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New Hospice workshops feature ‘Dinner for One’ and creative ways to honour legacies

Following the death of a partner, dinner time is often one of the most difficult times of the day for people who are grieving.

“It is a lonely time, and cooking for one can feel overwhelming,” said Melanie Dailey, Hospice Prince Edward’s Community Development Director.

Beginning next month, dinners for one will be cooked and eaten together via ‘Zoom’ internet conferencing workshop.

It is one of a few new programs by Hospice Prince Edward in answer to skyrocketing requests for grief and bereavement support since the beginning of the COVID-19 pandemic.

Infection control protocols mean regular support groups Hospice normally facilitates are no longer feasible.

Dailey notes compassionate volunteers have pivoted to providing one-on-one support using telephone and video chat, “but the needs of the community have outpaced their ability to provide much-needed support in this time of radical social isolation.”

Recent grant funding through the federal government’s Emergency Community Support Fund will help Hospice build four new projects.

Currently, a regular Wednesday afternoon ‘Zoom’ drop-in is available for people looking for fellowship, assistance and answers.

With the funding, Hospice will be able to expand one-on-one grief and bereavement support by providing additional volunteers with specific training required.

Hospice has also partnered with Prince Edward County Libraries to develop and promote a section of multi-media resources related to death, dying, grief and bereavement that will roll out in the coming weeks.

Two innovative workshop series will begin in March. The first, affectionately referred to as ‘Dinner for One’ is a five-week series beginning March 3, from 5-7 p.m. with a second series to launch in April.

To combat the difficulties that dinner time can present, Dailey says Hospice has partnered with Nat Wollenberg, the charismatic co-owner of 555 Brewery and Jackson’s Falls Inn, and is co-author of County Heirlooms, a cookbook that celebrates local cuisine.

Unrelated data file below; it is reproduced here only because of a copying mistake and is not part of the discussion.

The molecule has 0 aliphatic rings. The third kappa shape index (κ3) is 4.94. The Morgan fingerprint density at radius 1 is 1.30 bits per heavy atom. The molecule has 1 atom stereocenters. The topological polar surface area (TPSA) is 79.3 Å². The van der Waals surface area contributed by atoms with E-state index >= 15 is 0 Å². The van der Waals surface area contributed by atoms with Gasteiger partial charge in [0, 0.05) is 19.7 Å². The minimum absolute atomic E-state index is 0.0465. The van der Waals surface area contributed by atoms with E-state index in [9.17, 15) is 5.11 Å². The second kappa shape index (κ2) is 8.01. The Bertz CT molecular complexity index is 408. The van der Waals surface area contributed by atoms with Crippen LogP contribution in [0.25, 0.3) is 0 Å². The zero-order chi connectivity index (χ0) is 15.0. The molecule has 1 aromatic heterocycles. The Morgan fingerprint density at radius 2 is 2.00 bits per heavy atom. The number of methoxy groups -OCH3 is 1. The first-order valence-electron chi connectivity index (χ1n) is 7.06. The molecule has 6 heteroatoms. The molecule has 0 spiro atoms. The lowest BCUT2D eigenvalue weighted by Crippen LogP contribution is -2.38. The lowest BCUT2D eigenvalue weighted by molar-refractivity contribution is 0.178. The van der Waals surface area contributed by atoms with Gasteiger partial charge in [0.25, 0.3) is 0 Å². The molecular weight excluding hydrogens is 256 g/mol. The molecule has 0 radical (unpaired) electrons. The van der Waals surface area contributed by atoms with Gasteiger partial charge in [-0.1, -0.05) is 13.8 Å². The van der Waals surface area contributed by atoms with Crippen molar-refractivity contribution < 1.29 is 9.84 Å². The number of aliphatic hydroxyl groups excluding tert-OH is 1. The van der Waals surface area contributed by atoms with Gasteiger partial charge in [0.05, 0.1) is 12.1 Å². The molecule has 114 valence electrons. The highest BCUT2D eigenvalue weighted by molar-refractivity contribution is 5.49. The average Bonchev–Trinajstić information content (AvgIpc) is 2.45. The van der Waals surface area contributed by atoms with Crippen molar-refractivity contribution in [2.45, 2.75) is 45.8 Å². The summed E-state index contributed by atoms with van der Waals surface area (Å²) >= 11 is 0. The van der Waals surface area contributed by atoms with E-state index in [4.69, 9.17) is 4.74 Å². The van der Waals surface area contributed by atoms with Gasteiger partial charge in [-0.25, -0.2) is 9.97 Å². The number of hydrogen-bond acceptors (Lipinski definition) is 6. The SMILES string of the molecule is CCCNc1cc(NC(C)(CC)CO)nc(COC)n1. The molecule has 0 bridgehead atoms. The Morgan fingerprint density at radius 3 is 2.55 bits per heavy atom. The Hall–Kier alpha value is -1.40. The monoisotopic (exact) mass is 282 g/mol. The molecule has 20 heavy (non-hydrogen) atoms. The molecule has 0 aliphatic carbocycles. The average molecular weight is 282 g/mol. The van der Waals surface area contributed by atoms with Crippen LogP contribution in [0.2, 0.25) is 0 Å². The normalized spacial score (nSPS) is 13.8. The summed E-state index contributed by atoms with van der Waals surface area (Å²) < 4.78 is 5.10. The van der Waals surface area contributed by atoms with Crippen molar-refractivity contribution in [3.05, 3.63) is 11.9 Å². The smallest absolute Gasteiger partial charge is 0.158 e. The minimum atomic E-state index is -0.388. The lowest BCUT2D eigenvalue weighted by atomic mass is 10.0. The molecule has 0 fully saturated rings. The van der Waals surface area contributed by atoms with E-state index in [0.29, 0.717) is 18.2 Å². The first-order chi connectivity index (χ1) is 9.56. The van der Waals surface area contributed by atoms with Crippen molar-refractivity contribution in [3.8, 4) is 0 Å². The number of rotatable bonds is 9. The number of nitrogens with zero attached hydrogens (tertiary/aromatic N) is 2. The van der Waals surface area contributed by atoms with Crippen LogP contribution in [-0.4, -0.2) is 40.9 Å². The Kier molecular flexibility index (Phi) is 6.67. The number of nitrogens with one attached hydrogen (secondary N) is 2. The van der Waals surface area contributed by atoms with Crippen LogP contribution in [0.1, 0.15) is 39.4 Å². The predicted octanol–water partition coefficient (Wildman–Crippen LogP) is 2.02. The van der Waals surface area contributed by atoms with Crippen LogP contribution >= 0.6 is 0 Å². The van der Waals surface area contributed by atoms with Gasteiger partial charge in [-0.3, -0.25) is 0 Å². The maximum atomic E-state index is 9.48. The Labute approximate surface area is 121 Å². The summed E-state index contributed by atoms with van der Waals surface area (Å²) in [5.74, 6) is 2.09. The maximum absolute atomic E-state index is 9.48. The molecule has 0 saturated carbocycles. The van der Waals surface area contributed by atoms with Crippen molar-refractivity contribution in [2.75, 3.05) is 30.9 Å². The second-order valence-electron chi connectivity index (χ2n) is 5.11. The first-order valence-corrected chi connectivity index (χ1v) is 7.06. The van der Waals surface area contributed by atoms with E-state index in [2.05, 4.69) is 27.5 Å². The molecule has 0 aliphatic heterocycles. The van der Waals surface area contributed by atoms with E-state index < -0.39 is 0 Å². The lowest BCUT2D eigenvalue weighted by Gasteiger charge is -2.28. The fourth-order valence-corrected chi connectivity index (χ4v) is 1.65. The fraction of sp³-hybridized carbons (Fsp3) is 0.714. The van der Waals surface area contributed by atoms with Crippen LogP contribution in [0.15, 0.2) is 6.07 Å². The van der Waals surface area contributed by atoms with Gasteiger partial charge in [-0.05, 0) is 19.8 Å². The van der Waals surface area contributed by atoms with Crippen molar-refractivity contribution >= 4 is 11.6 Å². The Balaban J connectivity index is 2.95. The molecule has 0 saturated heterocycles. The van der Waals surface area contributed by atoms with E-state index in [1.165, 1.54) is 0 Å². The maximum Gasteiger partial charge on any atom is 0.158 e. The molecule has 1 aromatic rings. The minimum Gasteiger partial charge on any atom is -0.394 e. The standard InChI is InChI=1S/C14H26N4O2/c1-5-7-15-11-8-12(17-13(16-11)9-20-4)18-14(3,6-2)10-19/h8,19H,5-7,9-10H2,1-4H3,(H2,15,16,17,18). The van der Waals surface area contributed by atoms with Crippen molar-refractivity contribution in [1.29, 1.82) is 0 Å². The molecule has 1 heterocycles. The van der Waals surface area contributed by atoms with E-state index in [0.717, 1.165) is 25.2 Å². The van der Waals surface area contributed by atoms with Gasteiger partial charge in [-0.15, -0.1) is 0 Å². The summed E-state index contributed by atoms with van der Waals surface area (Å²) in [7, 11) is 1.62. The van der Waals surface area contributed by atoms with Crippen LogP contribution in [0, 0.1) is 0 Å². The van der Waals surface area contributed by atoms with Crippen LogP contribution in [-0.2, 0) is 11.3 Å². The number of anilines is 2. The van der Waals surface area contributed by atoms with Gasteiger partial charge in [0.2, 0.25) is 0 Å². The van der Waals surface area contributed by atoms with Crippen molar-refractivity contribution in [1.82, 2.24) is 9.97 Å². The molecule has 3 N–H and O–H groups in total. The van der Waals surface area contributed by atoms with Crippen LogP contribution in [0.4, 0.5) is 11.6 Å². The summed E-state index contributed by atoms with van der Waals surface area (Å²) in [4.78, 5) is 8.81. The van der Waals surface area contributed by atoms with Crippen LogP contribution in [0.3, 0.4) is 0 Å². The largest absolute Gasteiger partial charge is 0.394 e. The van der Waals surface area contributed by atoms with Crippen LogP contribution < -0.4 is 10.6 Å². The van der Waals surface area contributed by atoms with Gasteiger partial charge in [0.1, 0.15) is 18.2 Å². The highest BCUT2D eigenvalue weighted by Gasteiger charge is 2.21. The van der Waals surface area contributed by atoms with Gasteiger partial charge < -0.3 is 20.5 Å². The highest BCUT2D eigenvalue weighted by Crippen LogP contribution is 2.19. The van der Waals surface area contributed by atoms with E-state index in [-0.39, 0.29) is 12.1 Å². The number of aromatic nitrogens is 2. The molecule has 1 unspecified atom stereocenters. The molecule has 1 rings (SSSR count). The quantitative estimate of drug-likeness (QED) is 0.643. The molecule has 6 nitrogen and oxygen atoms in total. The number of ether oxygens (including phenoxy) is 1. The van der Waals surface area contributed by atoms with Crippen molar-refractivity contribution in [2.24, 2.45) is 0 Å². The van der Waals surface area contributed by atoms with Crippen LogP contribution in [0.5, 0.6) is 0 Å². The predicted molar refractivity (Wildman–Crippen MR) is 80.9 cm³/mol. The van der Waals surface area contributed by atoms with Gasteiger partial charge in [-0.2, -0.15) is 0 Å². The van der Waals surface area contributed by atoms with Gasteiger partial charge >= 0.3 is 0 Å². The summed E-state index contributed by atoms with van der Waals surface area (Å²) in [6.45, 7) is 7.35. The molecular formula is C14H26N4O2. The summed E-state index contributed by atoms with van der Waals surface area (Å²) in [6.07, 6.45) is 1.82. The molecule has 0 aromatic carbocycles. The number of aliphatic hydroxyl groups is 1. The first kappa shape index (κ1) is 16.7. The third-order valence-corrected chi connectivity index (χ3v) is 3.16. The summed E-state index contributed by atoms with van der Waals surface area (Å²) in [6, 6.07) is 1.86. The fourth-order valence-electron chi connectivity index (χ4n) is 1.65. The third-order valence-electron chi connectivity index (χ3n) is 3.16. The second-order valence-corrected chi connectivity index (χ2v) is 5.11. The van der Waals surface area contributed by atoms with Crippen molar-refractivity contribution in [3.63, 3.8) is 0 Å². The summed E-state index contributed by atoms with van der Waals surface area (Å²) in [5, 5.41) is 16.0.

“Nat will teach simple, nutritious and quick recipes for one, and participants will cook and eat together via Zoom.”

The second workshop series will provide creative ways to honour the stories, values, meanings and legacies of a loved one who has died.

“This six-week bereavement group will support participants to use creative writing, music, and visual art prompts to connect with memories of a loved one,” said Dailey. “Each session will encourage group sharing and discussion alongside an introspective creative activity. The sessions will be facilitated virtually over Zoom by local therapist and musician Lisa Bozikovic.”

That workshop takes place from 4-6 p.m. on Monday evenings from March 15-April 19.

Registration information for all of the programs can be found at www.hospiceprinceedward.ca,  or by calling 613-645-4040 x204. Click here to visit the Hospice Prince Edward Facebook group.

Hospice Prince Edward is a charitable organization that provides quality of life, dignity in death and grief and bereavement support for all those living with or affected by a life limiting illness. All services are free of charge.
The residential hospice, at 40 Downes Ave., Picton, has served more than 300 residents since opening in 2013. An additional 400 families have benefited from visiting volunteers, caregiver support groups, and grief and bereavement services.

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